US stocks cut gains to end mostly flat after a late-day sell-off yesterday as yet another cautious statement from the Federal Reserve on the economy offset strong retail sales data for November.
The Dow Jones industrial average was up 47.98 points, or 0.42 per cent, at 11,476.62 – its highest close since 8 September 2008. The Standard & Poor's 500 Index was up 1.13 points, or 0.09 per cent, at 1,241.59. The Nasdaq Composite Index was up 2.81 points, or 0.11 per cent, at 2,627.72.
With trading volume still anaemic, the afternoon’s drop could be a sign that the major indexes have hit the upper range of a rally that has propelled them all to recent two-year highs.
The Fed, in a policy statement after its last scheduled meeting of 2010, said the economic recovery was still too slow to bring down unemployment and reaffirmed its commitment to buy $600m in government bonds. The move pushed bond yields sharply higher and pressured financial shares, which are hurt by higher rates.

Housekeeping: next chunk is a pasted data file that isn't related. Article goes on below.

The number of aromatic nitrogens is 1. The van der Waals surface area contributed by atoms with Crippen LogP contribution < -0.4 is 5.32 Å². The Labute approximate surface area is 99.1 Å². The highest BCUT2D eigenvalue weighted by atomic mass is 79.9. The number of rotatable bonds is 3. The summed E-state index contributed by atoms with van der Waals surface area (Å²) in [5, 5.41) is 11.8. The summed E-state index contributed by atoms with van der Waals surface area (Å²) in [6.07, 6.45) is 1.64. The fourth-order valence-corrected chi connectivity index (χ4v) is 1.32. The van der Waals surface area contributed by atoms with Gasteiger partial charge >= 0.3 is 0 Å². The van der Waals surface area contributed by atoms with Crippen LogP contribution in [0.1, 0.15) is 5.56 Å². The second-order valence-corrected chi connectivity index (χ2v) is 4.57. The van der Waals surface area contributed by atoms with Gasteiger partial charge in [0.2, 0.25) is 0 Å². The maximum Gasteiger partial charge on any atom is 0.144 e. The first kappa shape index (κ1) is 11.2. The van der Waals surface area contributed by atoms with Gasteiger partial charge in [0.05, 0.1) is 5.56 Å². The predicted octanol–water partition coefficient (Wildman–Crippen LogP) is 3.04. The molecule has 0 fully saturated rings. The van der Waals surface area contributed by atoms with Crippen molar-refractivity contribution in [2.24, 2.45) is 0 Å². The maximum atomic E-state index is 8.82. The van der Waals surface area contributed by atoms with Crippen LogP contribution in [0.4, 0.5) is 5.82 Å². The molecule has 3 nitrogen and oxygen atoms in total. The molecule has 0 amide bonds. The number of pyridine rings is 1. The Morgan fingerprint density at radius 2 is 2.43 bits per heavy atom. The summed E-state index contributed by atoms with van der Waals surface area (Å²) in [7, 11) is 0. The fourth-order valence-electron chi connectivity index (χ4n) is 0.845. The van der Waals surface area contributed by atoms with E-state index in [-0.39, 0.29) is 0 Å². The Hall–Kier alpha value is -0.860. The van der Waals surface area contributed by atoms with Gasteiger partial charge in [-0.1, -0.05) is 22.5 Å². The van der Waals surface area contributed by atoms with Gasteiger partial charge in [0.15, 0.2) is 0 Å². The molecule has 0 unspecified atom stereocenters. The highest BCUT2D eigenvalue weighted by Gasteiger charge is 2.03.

“I’m slightly disappointed that the (Fed) doesn’t see the world in the same light that investors do,” said Andrew Wilkinson, senior market analyst at Interactive Brokers Group.
The PHLX KBW Bank Index lost 1.5 per cent. Recent winners, such as Regions Financial and Marshall & Ilsley, led losers, falling 5.3 per cent and 3.4 per cent respectively.
US retail sales rose for a fifth straight month in November, pointing to a firm rebound in consumer spending, which accounts for roughly two-thirds of the US economy. But shares of Best Buy plummeted 14.8 per cent after the top US electronics retailer posted a third-quarter profit that missed expectations and cut its full-year profit view.
“The data was encouraging overall and shows that retailers are driving traffic into the stores,” said Liam Dalton president of Axiom Capital Management. “But Best Buy is a reminder that there’s a lot of discounting and market share being pulled in several directions, meaning it could still be a choppy Christmas.”
Financial stocks were the top losers yestesrday, with the group down 0.9 per cent, the biggest drop among S&P sectors. Dow-listed JPMorgan Chase & Co lost 1.7 per cent to $40.79.